Polly Hess got a letter last month from her health insurance company saying that the premium for her and her husband's health insurance plan would increase next year by more than 30 percent -- from $1,648 to about $2,500 a month.
Their deductibles would also increase by about $600 -- to $6,850 each, she said.
The letter from Moda Health went on to tell Hess that if she was OK with the hike, she didn't have to do anything else, recalled Hess, who lives in Homer and owns a small business with her husband.
"It was almost comical, really," she said, "because the first thing I thought is, 'I don't care what I have to do but I'm not paying this.'"
Hess, 60, and her husband own Puffin Electric, an electrical contracting company. They earn more than $79,600 a year -- the cutoff for a family of two to get a federal subsidy toward a monthly premium on the online health insurance marketplace set up by President Barack Obama's signature health care law.
The Hess couple falls into a group of several thousand Alaskans who buy insurance on the individual market and who will see their premiums increase in 2016 at one of the highest rates in the country, according to the Kaiser Family Foundation. Alaska already had the country's most expensive premium costs this year, Kaiser reported.
Most Alaskans get subsidy but those who don't pay big
Open enrollment in the federal health insurance marketplace started Sunday and runs through Jan. 31.
Most Alaskans enrolling in plans on the individual market won't pay the high premiums. That's because those who make between one and four times the federal poverty level can get subsidies, which have kept pace with premium increases.
But others, like Hess, who earn too much for a subsidy have seen their premiums go up year after year without sign of reprieve.
Insurers blame the increases on factors that include high medical costs in Alaska paired with a relatively small market and a small group of people in that market with very high medical bills. Only two insurance companies -- Premera Blue Cross Blue Shield and Moda Health -- offer insurance on the online marketplace in Alaska.
Melanie Coon, a Premera spokeswoman, said insurers saw many members of the state's high-risk pool enroll in insurance through the online marketplace once it opened. There, they could get a subsidy toward their premiums. Premiums had been high outside the marketplace, she said.
Obama's health care law barred insurers from turning people away because of pre-existing conditions.
Between the start of January and the end of September of this year, Coon said, 37 Premera members enrolled in individual health insurance plans generated $17.5 million in medical bills. In total, Premera had about 7,400 members during that time in the individual market with $68.3 million in claims.
"You have less than 1 percent of the pool generating a quarter of medical claims," Coon said. She described the marketplace in Alaska as "unsustainable." Coon said Premera lost millions of dollars last year in Alaska.
"Since the beginning of the metallic plans in 2014, rates have increased by 91 percent," Coon said. "That's why we can't keep going on at this point."
On average in the United States, premiums for the second-lowest Silver plan (also called the benchmark plan) will increase by 7.5 percent in 2016 compared to this year. In Alaska, that plan will go up by 31.5 percent, Kaiser reported.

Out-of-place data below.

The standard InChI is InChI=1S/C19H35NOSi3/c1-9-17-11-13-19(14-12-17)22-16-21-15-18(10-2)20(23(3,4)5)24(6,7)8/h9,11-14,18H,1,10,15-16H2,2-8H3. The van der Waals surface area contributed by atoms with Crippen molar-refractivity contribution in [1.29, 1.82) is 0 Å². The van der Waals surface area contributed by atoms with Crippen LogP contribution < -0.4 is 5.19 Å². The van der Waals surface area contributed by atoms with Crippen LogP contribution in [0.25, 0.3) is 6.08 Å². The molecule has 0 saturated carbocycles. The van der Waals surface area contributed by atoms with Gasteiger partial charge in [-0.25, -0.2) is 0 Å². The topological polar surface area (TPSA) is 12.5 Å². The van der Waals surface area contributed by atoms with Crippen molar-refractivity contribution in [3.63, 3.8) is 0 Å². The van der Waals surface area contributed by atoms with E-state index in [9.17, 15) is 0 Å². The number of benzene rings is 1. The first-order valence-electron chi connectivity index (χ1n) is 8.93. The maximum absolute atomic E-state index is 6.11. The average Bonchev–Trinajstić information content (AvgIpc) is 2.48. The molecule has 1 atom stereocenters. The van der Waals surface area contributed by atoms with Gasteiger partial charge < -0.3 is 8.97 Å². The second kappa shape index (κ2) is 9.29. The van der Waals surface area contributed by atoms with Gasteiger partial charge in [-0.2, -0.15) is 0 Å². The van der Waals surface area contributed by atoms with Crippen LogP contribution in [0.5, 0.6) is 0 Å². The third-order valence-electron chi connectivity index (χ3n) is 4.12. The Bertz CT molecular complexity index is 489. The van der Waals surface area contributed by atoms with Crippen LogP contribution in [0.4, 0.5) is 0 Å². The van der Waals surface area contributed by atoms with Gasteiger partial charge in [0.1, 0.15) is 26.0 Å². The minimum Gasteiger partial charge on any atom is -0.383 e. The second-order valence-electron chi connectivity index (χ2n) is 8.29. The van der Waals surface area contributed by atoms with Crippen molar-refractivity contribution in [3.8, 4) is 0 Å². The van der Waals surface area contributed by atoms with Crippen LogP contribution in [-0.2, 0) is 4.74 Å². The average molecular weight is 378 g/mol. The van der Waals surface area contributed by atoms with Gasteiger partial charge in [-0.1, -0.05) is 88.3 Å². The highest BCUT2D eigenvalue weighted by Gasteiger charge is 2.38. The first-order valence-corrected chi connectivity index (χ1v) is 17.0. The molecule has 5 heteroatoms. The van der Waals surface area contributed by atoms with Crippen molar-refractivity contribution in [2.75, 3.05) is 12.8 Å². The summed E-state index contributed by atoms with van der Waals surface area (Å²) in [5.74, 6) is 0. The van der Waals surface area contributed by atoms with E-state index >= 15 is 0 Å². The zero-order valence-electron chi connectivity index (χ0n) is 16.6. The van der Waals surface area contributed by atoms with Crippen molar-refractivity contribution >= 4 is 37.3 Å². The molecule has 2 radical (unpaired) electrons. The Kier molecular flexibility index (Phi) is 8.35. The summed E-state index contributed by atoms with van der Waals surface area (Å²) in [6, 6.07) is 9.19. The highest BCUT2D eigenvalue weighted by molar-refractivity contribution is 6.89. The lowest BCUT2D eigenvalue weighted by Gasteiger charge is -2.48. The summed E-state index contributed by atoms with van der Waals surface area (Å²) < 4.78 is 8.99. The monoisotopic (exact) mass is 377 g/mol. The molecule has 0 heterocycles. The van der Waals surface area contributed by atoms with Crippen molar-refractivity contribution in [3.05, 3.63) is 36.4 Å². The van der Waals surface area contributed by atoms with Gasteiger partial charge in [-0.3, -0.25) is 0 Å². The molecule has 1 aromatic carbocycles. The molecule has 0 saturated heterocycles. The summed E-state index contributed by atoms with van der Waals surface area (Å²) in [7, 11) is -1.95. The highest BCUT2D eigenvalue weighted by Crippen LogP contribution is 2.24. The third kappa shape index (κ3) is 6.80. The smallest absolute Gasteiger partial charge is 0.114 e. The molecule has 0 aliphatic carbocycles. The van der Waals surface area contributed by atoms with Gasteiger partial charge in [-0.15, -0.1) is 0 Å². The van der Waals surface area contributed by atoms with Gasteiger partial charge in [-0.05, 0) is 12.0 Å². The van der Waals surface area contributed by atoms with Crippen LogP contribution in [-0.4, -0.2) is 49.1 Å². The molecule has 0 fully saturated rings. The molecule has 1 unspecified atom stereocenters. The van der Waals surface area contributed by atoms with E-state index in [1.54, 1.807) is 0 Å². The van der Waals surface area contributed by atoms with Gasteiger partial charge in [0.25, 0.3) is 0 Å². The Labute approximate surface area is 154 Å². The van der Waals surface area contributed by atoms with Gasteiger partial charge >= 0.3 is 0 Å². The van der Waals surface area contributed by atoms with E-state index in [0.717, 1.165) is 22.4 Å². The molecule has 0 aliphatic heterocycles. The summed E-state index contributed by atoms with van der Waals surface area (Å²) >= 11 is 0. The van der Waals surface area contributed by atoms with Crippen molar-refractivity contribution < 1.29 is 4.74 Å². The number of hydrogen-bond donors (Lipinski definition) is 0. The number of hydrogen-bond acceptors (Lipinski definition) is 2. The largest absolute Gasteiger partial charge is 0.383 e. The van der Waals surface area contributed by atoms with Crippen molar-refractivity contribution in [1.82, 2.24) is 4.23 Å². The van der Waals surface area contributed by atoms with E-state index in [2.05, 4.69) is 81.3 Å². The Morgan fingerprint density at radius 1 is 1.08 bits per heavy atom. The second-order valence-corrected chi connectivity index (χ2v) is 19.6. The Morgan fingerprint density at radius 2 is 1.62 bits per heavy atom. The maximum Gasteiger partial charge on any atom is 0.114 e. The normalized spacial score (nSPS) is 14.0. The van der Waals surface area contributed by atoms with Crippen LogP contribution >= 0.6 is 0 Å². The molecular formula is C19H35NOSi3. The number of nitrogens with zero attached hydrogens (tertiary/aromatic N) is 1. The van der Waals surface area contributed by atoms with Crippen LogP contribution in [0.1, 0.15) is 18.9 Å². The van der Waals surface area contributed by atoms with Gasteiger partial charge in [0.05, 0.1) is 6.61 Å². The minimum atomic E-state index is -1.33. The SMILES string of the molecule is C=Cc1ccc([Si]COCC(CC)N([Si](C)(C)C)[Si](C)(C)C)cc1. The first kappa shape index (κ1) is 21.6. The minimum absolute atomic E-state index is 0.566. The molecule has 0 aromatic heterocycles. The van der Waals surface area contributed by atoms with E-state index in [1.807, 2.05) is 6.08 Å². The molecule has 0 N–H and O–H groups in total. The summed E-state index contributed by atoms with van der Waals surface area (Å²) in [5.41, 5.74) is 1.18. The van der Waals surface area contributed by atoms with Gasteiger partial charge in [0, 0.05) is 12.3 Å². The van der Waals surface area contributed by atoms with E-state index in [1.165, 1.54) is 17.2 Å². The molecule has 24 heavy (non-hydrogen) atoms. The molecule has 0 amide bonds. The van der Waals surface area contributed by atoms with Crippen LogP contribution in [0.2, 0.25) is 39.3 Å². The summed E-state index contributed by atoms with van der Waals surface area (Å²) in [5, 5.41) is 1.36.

Hess said that while she supports Obama's health care law and getting more people insured, she could only hang on to her health insurance plan for so long.
"You can only take one for the team to a certain extent and then you have to look at your own personal situation and say, 'This is crazy. I can't do this,'" she said.
She said she considered trying to become a resident of Washington state to get into that state's health insurance pool. In Seattle, the second lowest-cost Silver plan for a 40-year old cost $227 a month compared to $719 a month in Anchorage, according to a Kaiser analysis.
Hess said she eventually decided to join an Ohio-based health care sharing ministry, which a group of healthy people pay into across the country and essentially share one another's medical bills.
For now, Hess and her husband no longer participate in Alaska's health insurance market.
Health officials work on legal fix
Lori Wing-Heier, director of the state's Division of Insurance, said in an email that several groups, including the state, the Alaska Primary Care Association, the University of Alaska and AARP, among others, are working on health reform in the state.
"The goal is healthier Alaskans with reduced cost for health care and, consequently, insurance," she said.
Coon said Premera is working with Moda and other stakeholders to craft legislation for the upcoming legislative session. The bill in the works would spread the costs of high medical bills across the state's entire insurance population instead of only across those enrolled in the individual marketplace, she said.
"By spreading the high-cost claims among a larger pool, individual market rates are expected to stabilize without significant swings year over year," she said. "Employer groups would experience an increase in their premiums, through the high-risk pool assessment, but how much depends on how the program is implemented."
She said the goal is to strike a balance that gives those in the individual market some relief.
Wing-Heier said the division cannot comment on if it would support the bill until it sees a draft.